2.3. Appropriate worker and cage replicates for laboratory experiments involving adult workers

A minimum sample of 30 independent observations per treatment is relatively robust for conventional statistical analyses (e.g. Crawley, 2005); however, financial constraints and large effect sizes (e.g. difference among treatments for the variable(s) of interest; see statistics paper (Pirk et al. (2013)) will no doubt lower this limit, especially for experiments using groups of caged workers. Larger sample sizes (i.e. number of cages and workers per cage) reduce the probability of uncontrolled factors producing spurious insignificance or significance, and help to tease apart treatments with low effect size. Repeated sampling of individuals over time to observe development of parasite infection, for example, will also require larger samples.

Furthermore, it is important to consider biological relevance of the numbers of individuals in each cage. Unsurprisingly, isolated workers die much quicker than those maintained in groups, possibly due to timing of food consumption (Sitbon, 1967; Arnold, 1978), so experimenters must be aware of expected duration of survival. Possible individual and social behaviours that are of interest should also be considered (e.g. Beshers et al., 2001). For example, >75 workers were needed to consistently elicit clustering behaviour (Lecomte, 1950), whereas 50 workers and a queen were needed for the initiation of wax production (Hepburn, 1986).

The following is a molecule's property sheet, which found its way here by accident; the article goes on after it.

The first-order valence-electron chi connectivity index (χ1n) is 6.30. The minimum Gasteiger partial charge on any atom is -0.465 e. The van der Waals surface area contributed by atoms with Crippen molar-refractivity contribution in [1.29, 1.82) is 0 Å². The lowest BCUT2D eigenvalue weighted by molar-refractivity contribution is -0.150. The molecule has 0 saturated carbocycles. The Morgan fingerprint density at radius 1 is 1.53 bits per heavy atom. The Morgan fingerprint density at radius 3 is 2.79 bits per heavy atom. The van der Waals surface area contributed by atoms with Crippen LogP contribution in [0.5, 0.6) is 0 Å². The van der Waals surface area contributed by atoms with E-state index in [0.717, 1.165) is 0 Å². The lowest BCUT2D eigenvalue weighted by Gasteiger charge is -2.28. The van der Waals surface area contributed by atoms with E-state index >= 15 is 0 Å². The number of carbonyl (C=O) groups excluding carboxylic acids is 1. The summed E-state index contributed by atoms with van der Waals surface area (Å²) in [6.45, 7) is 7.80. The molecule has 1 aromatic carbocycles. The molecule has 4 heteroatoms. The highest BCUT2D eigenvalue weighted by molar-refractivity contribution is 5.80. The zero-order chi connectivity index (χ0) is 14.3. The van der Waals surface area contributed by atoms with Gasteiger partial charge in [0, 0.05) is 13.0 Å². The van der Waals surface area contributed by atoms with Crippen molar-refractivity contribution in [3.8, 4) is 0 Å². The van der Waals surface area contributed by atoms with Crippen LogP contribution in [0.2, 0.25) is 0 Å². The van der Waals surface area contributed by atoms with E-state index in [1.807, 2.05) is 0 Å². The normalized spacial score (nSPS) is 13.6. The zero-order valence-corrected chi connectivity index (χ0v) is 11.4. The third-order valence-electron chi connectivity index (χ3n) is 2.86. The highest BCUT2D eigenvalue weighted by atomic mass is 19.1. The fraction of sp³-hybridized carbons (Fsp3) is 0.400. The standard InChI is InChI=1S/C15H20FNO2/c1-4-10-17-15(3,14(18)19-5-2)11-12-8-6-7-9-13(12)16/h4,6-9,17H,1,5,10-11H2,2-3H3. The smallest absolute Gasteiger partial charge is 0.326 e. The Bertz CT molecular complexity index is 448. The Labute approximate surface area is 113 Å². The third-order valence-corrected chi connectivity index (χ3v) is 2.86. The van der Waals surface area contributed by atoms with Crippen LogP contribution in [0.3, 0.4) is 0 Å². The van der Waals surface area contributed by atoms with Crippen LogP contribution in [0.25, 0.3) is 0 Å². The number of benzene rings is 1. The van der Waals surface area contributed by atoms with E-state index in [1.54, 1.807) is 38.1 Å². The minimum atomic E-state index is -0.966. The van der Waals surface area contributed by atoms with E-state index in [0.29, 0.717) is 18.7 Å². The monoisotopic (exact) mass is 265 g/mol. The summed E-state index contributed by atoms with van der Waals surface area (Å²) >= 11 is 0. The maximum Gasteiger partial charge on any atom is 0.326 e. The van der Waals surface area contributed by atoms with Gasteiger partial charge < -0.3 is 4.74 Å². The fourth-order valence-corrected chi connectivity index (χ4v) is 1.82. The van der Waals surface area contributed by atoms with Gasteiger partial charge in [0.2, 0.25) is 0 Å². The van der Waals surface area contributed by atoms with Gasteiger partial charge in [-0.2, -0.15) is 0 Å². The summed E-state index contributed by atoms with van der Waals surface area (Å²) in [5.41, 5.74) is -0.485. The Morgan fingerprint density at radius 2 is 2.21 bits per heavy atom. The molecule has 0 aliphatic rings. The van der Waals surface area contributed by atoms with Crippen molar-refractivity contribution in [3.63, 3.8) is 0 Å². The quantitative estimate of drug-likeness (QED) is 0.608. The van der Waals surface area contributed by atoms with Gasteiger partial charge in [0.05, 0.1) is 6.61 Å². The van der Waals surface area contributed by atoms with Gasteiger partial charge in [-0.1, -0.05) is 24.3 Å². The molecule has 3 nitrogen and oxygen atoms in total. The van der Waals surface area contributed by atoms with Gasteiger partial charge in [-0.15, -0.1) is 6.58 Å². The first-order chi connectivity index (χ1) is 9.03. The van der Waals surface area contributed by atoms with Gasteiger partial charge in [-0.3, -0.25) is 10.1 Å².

A Monte Carlo simulation model incorporating average lifespan (and standard deviation) for treatments and controls has been created to determine percentage of cases where a significant difference is obtained between groups. Without preliminary trials to determine the magnitude of an effect elicited by an experimental treatment as well as the variation between cages in that effect, statistical power may be impossible to know in advance. In such cases, it is advisable to maintain as many cages per treatment (≥3) and individuals per cage (≥30) as possible. Examination of the literature for similar studies may also help choose sample size; however, caution should be exercised due to differences in experimental conditions. Refer to the BEEBOOK paper on statistical methods (Pirk et al., 2013) for further details on the Monte Carlo simulation and on selecting appropriate sample sizes.